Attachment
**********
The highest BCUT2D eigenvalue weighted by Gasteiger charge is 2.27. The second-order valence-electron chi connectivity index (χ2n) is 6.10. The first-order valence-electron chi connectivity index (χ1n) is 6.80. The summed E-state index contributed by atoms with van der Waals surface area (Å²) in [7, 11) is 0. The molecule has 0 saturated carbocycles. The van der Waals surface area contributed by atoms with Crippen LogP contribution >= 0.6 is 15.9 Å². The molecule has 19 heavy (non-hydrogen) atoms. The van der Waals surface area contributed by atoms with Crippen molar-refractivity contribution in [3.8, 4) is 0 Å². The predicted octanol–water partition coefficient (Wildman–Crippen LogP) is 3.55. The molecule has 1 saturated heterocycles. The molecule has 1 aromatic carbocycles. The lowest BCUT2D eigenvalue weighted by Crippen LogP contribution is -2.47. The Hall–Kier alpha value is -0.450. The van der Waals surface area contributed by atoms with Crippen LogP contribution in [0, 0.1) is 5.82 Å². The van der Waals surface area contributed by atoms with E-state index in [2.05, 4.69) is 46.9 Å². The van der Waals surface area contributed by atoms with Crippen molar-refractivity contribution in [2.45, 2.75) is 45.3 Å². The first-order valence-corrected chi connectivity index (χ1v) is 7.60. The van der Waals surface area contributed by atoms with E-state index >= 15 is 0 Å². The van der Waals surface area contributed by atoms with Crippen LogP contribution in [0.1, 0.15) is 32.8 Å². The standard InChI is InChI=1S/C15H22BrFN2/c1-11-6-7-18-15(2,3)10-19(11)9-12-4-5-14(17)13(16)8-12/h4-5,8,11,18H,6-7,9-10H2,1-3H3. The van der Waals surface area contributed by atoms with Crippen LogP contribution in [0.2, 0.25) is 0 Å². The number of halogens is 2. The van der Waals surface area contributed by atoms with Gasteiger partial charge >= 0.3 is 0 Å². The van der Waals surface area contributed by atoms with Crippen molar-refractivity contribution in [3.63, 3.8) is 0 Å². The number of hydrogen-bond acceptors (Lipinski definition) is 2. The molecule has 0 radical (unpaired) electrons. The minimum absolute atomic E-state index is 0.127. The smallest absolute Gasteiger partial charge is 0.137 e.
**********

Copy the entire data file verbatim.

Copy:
The highest BCUT2D eigenvalue weighted by Gasteiger charge is 2.27. The second-order valence-electron chi connectivity index (χ2n) is 6.10. The first-order valence-electron chi connectivity index (χ1n) is 6.80. The summed E-state index contributed by atoms with van der Waals surface area (Å²) in [7, 11) is 0. The molecule has 0 saturated carbocycles. The van der Waals surface area contributed by atoms with Crippen LogP contribution >= 0.6 is 15.9 Å². The molecule has 19 heavy (non-hydrogen) atoms. The van der Waals surface area contributed by atoms with Crippen molar-refractivity contribution in [3.8, 4) is 0 Å². The predicted octanol–water partition coefficient (Wildman–Crippen LogP) is 3.55. The molecule has 1 saturated heterocycles. The molecule has 1 aromatic carbocycles. The lowest BCUT2D eigenvalue weighted by Crippen LogP contribution is -2.47. The Hall–Kier alpha value is -0.450. The van der Waals surface area contributed by atoms with Crippen LogP contribution in [0, 0.1) is 5.82 Å². The van der Waals surface area contributed by atoms with E-state index in [2.05, 4.69) is 46.9 Å². The van der Waals surface area contributed by atoms with Crippen molar-refractivity contribution in [2.45, 2.75) is 45.3 Å². The first-order valence-corrected chi connectivity index (χ1v) is 7.60. The van der Waals surface area contributed by atoms with E-state index >= 15 is 0 Å². The van der Waals surface area contributed by atoms with Crippen LogP contribution in [0.1, 0.15) is 32.8 Å². The standard InChI is InChI=1S/C15H22BrFN2/c1-11-6-7-18-15(2,3)10-19(11)9-12-4-5-14(17)13(16)8-12/h4-5,8,11,18H,6-7,9-10H2,1-3H3. The van der Waals surface area contributed by atoms with Crippen LogP contribution in [0.2, 0.25) is 0 Å². The number of halogens is 2. The van der Waals surface area contributed by atoms with Gasteiger partial charge >= 0.3 is 0 Å². The van der Waals surface area contributed by atoms with Crippen molar-refractivity contribution in [3.63, 3.8) is 0 Å². The number of hydrogen-bond acceptors (Lipinski definition) is 2. The molecule has 0 radical (unpaired) electrons. The minimum absolute atomic E-state index is 0.127. The smallest absolute Gasteiger partial charge is 0.137 e.